We experimentally demonstrate a plasmonic Mach-Zehnder interferometer (MZI) integrated with a microfluidic chip for ultrasensitive optical biosensing. The MZI is formed by patterning two parallel nanoslits in a thin metal film, and the sensor monitors the phase difference, induced by surface biomolecular adsorptions, between surface plasmon waves propagating on top and bottom surfaces of the metal film. The combination of a nanoplasmonic architecture and sensitive interferometric techniques in this compact sensing platform yields enhanced refractive index sensitivities greater than 3500 nm/RIU and record high sensing figures of merit exceeding 200 in the visible region, greatly surpassing those of previous plasmonic sensors and still hold potential for further improvement through optimization of the device structure. We demonstrate real-time, label-free, quantitative monitoring of streptavidin-biotin specific binding with high signal-to-noise ratio in this simple, ultrasensitive, and miniaturized plasmonic biosensor. © 2011 American Chemical Society.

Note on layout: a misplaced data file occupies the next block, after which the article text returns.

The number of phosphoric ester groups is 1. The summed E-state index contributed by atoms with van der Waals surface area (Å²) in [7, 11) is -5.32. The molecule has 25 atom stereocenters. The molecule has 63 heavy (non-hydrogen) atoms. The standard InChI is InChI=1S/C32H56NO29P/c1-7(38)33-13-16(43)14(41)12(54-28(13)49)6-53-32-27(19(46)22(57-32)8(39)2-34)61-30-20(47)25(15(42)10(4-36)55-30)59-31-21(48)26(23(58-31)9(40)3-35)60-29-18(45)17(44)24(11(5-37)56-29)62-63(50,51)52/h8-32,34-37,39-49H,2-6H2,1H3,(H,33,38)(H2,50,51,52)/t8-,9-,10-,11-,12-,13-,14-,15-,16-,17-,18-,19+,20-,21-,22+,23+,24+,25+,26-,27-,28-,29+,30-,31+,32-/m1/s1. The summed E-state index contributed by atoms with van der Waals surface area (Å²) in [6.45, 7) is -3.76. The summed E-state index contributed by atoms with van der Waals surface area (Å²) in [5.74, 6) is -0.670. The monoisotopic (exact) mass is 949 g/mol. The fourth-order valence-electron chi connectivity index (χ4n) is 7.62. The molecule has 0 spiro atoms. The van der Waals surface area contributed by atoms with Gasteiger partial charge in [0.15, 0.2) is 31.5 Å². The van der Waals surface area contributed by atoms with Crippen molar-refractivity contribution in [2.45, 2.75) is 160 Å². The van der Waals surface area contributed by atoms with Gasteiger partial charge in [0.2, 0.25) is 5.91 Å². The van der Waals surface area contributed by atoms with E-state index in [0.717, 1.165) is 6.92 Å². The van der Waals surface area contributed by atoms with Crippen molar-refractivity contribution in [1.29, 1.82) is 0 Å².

|Original language||English (US)|
|Number of pages||9|
|State||Published - Dec 27 2011|
Bibliographical noteGenerated from Scopus record by KAUST IRTS on 2022-09-13
ASJC Scopus subject areas
- Physics and Astronomy(all)
- Materials Science(all)